Three sentenced in Congolese journalist's murder
|Publisher||Committee to Protect Journalists|
|Publication Date||22 May 2008|
|Cite as||Committee to Protect Journalists, Three sentenced in Congolese journalist's murder, 22 May 2008, available at: http://www.refworld.org/docid/4847ad04c.html [accessed 27 October 2016]|
|Disclaimer||This is not a UNHCR publication. UNHCR is not responsible for, nor does it necessarily endorse, its content. Any views expressed are solely those of the author or publisher and do not necessarily reflect those of UNHCR, the United Nations or its Member States.|
New York, May 22, 2008 – Three men accused of killing Congolese journalist Serge Maheshe in 2007 were convicted and sentenced to death, while two others were acquitted in a retrial that ended Wednesday. The trial failed to establish a clear motive for the crime, according to news reports and local journalists.
The Committee to Protect Journalists is concerned that key aspects of the case remain unresolved, including a motive and the involvement of possible masterminds.
Maheshe, 31, an assistant editor of the United Nations-backed Radio Okapi, was gunned down on the evening of June 13, 2007, in the eastern border city of Bukavu, in the restive South Kivu province, as he prepared to board a U.N vehicle with two friends. An August 2007 trial had resulted in the convictions of four men, including Maheshe's two companions. The trial was marred by allegations of irregularities, including charges of inadequate forensic investigation and the prosecution's sudden abandonment of theories implicating two soldiers as the shooters. An appeal led to the retrial that ended this week.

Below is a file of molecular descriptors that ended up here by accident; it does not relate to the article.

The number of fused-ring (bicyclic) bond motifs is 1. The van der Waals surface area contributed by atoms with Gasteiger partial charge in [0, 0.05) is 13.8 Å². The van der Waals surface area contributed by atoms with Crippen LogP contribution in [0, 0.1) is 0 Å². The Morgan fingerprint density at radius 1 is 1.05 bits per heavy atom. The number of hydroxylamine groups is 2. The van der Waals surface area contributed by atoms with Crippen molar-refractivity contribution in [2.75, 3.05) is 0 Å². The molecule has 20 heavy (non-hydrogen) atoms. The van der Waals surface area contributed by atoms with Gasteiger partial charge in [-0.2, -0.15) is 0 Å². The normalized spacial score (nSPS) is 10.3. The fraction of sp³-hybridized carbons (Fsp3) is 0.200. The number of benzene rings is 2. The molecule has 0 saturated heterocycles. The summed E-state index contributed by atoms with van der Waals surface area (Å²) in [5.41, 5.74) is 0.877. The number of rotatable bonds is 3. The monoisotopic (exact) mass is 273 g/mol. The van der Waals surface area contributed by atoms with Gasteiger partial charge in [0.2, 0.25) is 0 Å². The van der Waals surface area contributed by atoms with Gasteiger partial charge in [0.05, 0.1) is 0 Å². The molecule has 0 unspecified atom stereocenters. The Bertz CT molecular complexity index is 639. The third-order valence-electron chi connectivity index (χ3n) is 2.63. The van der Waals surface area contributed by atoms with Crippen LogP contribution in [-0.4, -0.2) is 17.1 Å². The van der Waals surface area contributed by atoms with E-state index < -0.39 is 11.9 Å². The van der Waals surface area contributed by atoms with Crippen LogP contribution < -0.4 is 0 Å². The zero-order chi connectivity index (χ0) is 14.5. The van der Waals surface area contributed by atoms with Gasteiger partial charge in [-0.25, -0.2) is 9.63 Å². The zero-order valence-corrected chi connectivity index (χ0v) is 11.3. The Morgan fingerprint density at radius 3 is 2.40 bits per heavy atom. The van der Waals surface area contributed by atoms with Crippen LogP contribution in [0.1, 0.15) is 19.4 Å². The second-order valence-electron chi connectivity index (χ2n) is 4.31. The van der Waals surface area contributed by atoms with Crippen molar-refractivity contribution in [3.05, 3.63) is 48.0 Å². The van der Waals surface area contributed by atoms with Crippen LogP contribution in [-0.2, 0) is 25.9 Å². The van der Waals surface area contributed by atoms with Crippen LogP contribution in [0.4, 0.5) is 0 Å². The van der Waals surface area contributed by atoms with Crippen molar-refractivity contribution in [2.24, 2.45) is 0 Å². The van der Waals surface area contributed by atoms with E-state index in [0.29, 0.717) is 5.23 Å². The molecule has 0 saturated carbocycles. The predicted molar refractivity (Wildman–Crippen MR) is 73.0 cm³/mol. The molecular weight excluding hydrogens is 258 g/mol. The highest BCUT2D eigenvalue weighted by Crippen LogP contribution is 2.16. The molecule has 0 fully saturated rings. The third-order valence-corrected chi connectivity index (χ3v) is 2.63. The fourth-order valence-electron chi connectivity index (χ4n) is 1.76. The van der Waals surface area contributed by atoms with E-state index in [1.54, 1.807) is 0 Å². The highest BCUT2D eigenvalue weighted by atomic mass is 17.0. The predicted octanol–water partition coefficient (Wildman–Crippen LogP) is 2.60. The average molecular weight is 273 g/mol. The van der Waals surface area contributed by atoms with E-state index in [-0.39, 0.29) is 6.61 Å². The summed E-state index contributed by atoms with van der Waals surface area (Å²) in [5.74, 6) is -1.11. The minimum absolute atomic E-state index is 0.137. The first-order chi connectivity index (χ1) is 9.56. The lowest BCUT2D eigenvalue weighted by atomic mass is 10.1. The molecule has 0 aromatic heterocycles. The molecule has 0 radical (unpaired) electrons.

On Wednesday, the military tribunal overseeing the case upheld death sentences handed down in August 2007 against Freddy Bisimwa and Mastakila Rwezangabo, according to news reports. A new defendant, Patient Bisimwa Sikitu, was convicted and sentenced to death on a charge of criminal conspiracy.
The tribunal overturned the convictions of Alain Mulimbi and Serge Muhima, Maheshe's companions, according to news reports. The two had been convicted last year on charges of plotting the crime based on statements from the accused gunmen. The two accused gunmen later retracted their accusations in a September 2007 letter from prison.
The letter sparked a controversy that was acknowledged by President Joseph Kabila, who acknowledged "weaknesses" within DRC's judicial system even as he asserted that the government had "always caught the perpetrators or at least the presumed culprit" in journalist murders, according to press reports.
"We are concerned that once again the judicial process has fallen short of establishing a clear motive for the crime," said Tom Rhodes, CPJ's Africa Program Coordinator. "We call on the Congolese authorities to pursue this case to the end. Those arrested should include those who ordered the assassination, not simply those accused of carrying out the crime."
The retrial, which began in February, was criticized by the U.N. mission in DRC for "many and serious violations of the basic rights to a fair trial," such as the presumption of innocence and the proper handling of evidence, according to CPJ research. There were reports of death threats against journalists, observers, and lawyers at the retrial, according to local and international media.
Maheshe is among four journalists to be killed in the DRC since 2005. The others were veteran political affairs journalist Franck Ngyke Kangundu , who was slain along with his wife, freelance journalist Bapuwa Mwamba , and photojournalist Patrick Kikuku Wilungula .
Radio Okapi quoted the defense as saying that it would appeal the verdict.